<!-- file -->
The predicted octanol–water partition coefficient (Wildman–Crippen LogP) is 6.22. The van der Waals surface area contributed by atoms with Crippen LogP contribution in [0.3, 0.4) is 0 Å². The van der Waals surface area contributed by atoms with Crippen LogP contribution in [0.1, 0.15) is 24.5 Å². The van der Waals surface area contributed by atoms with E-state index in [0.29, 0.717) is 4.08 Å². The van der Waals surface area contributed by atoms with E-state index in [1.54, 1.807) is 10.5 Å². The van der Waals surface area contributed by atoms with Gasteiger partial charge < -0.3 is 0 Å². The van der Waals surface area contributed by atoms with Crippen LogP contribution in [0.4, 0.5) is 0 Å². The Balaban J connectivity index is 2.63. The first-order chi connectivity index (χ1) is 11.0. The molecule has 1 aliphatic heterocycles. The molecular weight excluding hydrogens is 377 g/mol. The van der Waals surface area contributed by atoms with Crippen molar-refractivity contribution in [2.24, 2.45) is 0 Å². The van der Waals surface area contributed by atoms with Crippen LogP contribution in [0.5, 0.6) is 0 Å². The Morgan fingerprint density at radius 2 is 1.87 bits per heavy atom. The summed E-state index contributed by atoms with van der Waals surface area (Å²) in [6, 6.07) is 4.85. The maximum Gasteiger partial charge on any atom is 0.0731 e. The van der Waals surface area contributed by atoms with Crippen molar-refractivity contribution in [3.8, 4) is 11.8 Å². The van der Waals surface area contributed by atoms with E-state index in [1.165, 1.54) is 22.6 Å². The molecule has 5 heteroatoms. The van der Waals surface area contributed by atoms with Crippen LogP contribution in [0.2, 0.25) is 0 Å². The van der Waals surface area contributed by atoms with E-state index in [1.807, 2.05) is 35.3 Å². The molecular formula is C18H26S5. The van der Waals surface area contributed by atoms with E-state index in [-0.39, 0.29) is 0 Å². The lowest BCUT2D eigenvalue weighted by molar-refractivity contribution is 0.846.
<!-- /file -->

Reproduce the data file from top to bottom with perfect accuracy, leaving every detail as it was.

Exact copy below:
The predicted octanol–water partition coefficient (Wildman–Crippen LogP) is 6.22. The van der Waals surface area contributed by atoms with Crippen LogP contribution in [0.3, 0.4) is 0 Å². The van der Waals surface area contributed by atoms with Crippen LogP contribution in [0.1, 0.15) is 24.5 Å². The van der Waals surface area contributed by atoms with E-state index in [0.29, 0.717) is 4.08 Å². The van der Waals surface area contributed by atoms with E-state index in [1.54, 1.807) is 10.5 Å². The van der Waals surface area contributed by atoms with Gasteiger partial charge < -0.3 is 0 Å². The van der Waals surface area contributed by atoms with Crippen LogP contribution in [0.4, 0.5) is 0 Å². The Balaban J connectivity index is 2.63. The first-order chi connectivity index (χ1) is 11.0. The molecule has 1 aliphatic heterocycles. The molecular weight excluding hydrogens is 377 g/mol. The van der Waals surface area contributed by atoms with Crippen molar-refractivity contribution in [2.24, 2.45) is 0 Å². The van der Waals surface area contributed by atoms with Crippen LogP contribution in [0.5, 0.6) is 0 Å². The Morgan fingerprint density at radius 2 is 1.87 bits per heavy atom. The summed E-state index contributed by atoms with van der Waals surface area (Å²) in [6, 6.07) is 4.85. The maximum Gasteiger partial charge on any atom is 0.0731 e. The van der Waals surface area contributed by atoms with Crippen molar-refractivity contribution in [3.8, 4) is 11.8 Å². The van der Waals surface area contributed by atoms with E-state index in [1.165, 1.54) is 22.6 Å². The molecule has 5 heteroatoms. The van der Waals surface area contributed by atoms with Crippen LogP contribution in [0.2, 0.25) is 0 Å². The van der Waals surface area contributed by atoms with E-state index in [1.807, 2.05) is 35.3 Å². The molecular formula is C18H26S5. The van der Waals surface area contributed by atoms with E-state index in [-0.39, 0.29) is 0 Å². The lowest BCUT2D eigenvalue weighted by molar-refractivity contribution is 0.846.